“Earth School”

Spent the last few nights with Gary Zukav and Linda Francis. So grateful for their dedication to the path.

Books_The_Seat_ofthe_SoulAlthough Gary has been on Oprah 37 times, he is one of the most humble, vulnerable, and authentic men I have ever met.

A few pieces of wisdom really resonated with me.

First, Gary said that at one point in his life he was afraid of being afraid. He said the clinical term for this is “macho.” I realized how much of my life I overcompensated for being afraid—afraid of being alone, afraid of my emotions, afraid of not being good enough.

Next, Gary and Linda said there are only two intentions—one that comes from love and one that comes from fear. Other intentions they referred to as “out-tensions.” When deciding on any course of action, they ask themselves if they are coming from love or fear.

This reminded me of a conversation we had with a Hawaiian elder named Manulani Aluli Meyer. She said, “When love is at the center, ego isn’t.”

Manu continues, “We are dedicated to the purpose of what love means in this lifetime. And it must start within your own practices and your own commitments and your own deeds. That is why I love Shakespeare’s quotation when he said, ‘By my actions teach my mind’. I love that because it is not by our talk or by our words, it is by our actions. So that is a very cultural statement. Basically, stop talking, start doing. And when you are doing in the vibrancy of what aloha is, then there is a healing on the planet.”

As a grandson of a Hawaiian man, I have the kuleana (responsibility) to dedicate my life to “what love means in this life time.” My purpose is to be aloha. To be pono (righteous).

I often ask my sons, “Are you being pono (righteous) or pilikia (troublesome)?” This is similar to Gary and Linda’s practice of questioning whether they are coming from love or fear.

Lastly, both Gary and Linda refer to this life as “earth school.” We are souls here to learn. I love that view of life.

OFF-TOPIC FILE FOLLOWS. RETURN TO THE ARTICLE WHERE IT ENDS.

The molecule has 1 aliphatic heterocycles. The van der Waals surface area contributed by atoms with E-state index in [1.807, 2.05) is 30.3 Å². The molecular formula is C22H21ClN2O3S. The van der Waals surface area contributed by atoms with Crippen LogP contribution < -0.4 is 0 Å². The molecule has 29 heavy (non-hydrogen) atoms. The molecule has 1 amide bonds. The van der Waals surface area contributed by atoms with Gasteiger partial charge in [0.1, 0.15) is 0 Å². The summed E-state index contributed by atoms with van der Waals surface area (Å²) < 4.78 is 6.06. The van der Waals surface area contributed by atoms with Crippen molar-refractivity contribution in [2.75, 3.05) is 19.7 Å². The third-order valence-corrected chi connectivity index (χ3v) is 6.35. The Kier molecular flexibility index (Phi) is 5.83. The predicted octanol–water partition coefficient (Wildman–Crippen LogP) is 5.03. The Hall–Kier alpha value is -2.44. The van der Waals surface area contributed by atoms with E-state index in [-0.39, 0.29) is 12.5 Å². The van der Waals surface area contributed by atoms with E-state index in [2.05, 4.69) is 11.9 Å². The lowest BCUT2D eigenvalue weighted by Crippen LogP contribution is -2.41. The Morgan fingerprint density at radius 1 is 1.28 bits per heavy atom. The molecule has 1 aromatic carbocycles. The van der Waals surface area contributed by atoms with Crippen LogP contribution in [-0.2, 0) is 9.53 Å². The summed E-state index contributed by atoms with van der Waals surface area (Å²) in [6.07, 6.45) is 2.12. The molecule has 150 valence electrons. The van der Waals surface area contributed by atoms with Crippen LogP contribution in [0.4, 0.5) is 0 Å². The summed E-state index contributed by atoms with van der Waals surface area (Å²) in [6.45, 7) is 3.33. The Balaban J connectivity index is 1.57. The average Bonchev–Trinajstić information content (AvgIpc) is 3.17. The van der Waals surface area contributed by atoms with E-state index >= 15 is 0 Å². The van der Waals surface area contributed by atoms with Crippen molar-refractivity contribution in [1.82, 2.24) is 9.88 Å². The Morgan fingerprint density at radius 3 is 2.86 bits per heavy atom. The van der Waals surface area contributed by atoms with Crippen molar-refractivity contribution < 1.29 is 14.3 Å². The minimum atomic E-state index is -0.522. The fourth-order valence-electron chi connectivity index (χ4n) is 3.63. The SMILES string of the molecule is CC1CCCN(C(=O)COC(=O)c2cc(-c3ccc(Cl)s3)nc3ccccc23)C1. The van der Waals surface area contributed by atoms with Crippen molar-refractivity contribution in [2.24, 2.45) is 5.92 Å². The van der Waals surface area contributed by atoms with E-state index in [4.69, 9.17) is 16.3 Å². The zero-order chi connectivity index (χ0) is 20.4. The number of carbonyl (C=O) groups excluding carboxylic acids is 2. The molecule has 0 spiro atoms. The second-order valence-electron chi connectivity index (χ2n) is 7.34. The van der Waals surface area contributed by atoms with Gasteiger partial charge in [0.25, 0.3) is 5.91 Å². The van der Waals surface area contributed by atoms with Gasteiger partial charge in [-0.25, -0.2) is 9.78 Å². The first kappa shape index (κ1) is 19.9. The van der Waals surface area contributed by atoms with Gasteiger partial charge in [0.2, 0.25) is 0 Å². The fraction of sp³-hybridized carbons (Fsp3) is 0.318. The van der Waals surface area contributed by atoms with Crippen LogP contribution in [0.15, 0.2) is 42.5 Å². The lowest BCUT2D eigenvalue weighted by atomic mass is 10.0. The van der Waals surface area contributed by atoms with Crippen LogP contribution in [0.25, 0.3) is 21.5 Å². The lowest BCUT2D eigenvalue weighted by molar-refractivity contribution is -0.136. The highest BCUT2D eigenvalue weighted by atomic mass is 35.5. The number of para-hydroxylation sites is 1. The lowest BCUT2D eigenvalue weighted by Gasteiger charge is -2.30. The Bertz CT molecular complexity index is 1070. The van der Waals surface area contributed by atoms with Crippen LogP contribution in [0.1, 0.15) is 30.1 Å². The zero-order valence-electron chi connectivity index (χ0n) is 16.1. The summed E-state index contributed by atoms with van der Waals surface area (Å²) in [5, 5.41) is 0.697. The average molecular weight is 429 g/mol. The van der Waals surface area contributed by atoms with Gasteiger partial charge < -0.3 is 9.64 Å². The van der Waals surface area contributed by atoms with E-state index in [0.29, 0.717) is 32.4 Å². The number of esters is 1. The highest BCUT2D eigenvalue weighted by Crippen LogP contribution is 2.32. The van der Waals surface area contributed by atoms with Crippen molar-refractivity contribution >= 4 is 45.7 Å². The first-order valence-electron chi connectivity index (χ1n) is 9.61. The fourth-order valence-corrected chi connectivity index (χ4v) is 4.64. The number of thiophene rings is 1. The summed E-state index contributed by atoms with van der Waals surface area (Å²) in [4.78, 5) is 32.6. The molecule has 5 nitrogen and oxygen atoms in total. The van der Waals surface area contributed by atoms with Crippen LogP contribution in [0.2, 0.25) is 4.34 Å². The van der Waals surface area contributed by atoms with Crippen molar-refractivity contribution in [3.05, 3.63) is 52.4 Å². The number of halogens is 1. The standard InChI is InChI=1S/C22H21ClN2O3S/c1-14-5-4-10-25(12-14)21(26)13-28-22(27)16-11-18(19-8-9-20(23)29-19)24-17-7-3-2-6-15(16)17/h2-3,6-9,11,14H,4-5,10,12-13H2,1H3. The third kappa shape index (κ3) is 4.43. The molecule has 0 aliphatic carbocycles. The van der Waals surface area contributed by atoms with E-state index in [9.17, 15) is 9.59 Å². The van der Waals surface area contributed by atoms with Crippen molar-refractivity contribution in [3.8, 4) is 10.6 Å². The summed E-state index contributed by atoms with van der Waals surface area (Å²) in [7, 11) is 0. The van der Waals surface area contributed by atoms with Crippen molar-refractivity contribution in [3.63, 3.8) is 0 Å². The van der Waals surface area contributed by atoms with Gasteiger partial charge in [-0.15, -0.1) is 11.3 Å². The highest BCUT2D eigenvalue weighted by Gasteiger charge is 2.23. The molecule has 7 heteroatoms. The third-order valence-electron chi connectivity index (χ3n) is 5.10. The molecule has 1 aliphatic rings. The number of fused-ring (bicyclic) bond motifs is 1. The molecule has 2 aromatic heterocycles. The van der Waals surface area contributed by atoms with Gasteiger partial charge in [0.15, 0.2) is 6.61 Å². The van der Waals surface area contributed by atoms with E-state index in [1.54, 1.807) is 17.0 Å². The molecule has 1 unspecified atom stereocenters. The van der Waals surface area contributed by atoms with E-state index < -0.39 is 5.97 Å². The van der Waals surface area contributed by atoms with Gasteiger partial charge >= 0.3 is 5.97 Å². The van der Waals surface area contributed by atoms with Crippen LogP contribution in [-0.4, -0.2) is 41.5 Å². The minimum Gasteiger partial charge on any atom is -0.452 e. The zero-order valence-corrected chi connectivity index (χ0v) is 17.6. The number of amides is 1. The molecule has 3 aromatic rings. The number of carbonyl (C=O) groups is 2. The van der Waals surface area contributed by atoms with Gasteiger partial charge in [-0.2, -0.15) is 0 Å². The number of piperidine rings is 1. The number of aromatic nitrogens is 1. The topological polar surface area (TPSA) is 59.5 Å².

During one circle, I felt obliged to share a talk I had with my cousin. I was telling him how I was a compassionate boy when I was young. I remember crying while watching Laura Ingals on Little House on the Prairie.

Then my step-father entered my life and started whipping me with a leather belt when I was 5 years old. Talking to my cousin, I was furious that I didn’t have a choice in this monumental event in my life.

After 12 years of abuse, I turned into a cruel and angry adolescent who lacked compassion. This lack of compassion torpedoed my life. I lost lovers, friends, and jobs. After I hit rock bottom, I dedicated myself to becoming a compassionate man and raising compassionate boys.

But it was/is a process. On the phone with my cousin, I simultaneously grieved the innocence of that 4 year old compassionate boy and raged at the injustice that he was forced to suffer.

Then I was struck with a vision. I saw my soul floating above the earth plane before I was born. My soul could see my whole life laid out before it. And then…it CHOSE to incarnate into this life.

I chose physical abuse. I chose cancer. I chose unemployment. I chose all these things because I knew that they would bring me to the awakening I am experiencing right now.

I thanked Gary and Linda for the term “earth school,” because I now realize that I chose my own curriculum. Of all the classes available, I chose Physical Abuse 101, Introduction to Cancer, Financial Hardship 2B, Mediation 100, Advanced Surfing, Intro to Kapu Aloha, and the Noble Friends Seminar.